Ironically, the most romantic and important step you take as a couple — your wedding — can also put your relationship to the test. Many couples will be so stressed out and pressured by the demands of planning the ceremony and reception that they’ll either a) fight or b) have no time to be alone together.
First of all, it’s normal, especially as the date of the wedding approaches. You’re a little worn thin from all the planning, getting anxious about the major life changes that lie ahead, and are possibly having to deal with family members getting involved, and quite honestly, getting annoying.
So here are some ways to keep your cool, relieve your wedding stress, and even revive those flames of passion that moved you to get engaged in the first place…
1. At least two hours a week, have a conversation or date that doesn’t revolve around the wedding. Watch a movie, play a sport, go to a flea market…anything that will take both your minds off the Big Day. The first person who slips and mentions the wedding has to pay for the date. (Or you can think of a naughtier punishment, wink wink.)
2. Conversely, spend at least an hour a week planning the wedding together. Tally the expenses, compare it against the budget, go through your wedding worksheets to find out what you still need to do. While there’s usually one person who takes the lead in the wedding plans (usually the bride), you still need to keep each other in the loop. This lets you take into account his preferences, and also avoids any resentment that may build because he isn’t “sharing” the responsibility.
3. If you are annoyed with one of his friends or family members, tell him how you feel, but let him deal with it. (Same thing applies if he’s annoyed at yours.) And if he doesn’t want to deal with it, get angry at him, not his crazy aunt/mother/best friend. It is not yet your place to confront these people, and even if it were, they’d be more likely to listen to him than to you.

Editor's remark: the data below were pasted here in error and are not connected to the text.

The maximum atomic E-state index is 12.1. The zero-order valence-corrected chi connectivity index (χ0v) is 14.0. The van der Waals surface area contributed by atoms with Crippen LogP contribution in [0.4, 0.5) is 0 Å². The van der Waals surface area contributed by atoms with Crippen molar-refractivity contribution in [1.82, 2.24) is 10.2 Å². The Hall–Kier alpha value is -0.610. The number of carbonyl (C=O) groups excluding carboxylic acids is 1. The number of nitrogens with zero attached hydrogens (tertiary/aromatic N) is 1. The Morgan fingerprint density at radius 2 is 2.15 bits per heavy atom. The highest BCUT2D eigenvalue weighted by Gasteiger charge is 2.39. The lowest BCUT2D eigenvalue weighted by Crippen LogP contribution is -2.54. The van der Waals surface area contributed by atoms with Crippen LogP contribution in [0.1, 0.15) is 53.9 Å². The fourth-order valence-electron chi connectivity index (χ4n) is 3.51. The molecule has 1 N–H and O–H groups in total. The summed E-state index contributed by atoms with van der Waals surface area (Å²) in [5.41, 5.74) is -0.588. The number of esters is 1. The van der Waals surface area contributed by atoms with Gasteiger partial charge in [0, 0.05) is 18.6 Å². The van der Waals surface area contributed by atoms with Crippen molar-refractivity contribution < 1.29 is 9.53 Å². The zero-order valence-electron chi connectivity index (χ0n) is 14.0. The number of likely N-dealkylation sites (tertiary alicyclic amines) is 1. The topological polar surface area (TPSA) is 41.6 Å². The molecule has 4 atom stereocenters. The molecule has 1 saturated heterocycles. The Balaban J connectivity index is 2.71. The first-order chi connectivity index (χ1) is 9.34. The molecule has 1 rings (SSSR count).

4. While you should be honest with each other whenever you’re angry or upset, never turn your grievances into a war of “my family vs your family”. Keep discussions focused on the specific, concrete problem at hand. For example, if his mother’s driving you nuts because of the way she keeps adding to the guest list, don’t start a fight about how she has no respect for your needs, or your right to invite only the people you like. Instead, take it as is — a need to control the size, and costs, of the reception — and leave the emotions at the door.
5. Watch your stress levels. When you notice that you’re getting crankier and moodier, or you’re having trouble sleeping at night, it’s a sign that you need to relax. Sign up for one of those bridal facials and spa treatments: they’ll relax you, take your mind off things, while simultaneously preparing you for the Big Day.
Remember, the idea here is to enjoy your big day, and the planning that goes into it, so take a deep breath, get yourself organized, and you’ll soon find that everything will fit into place 🙂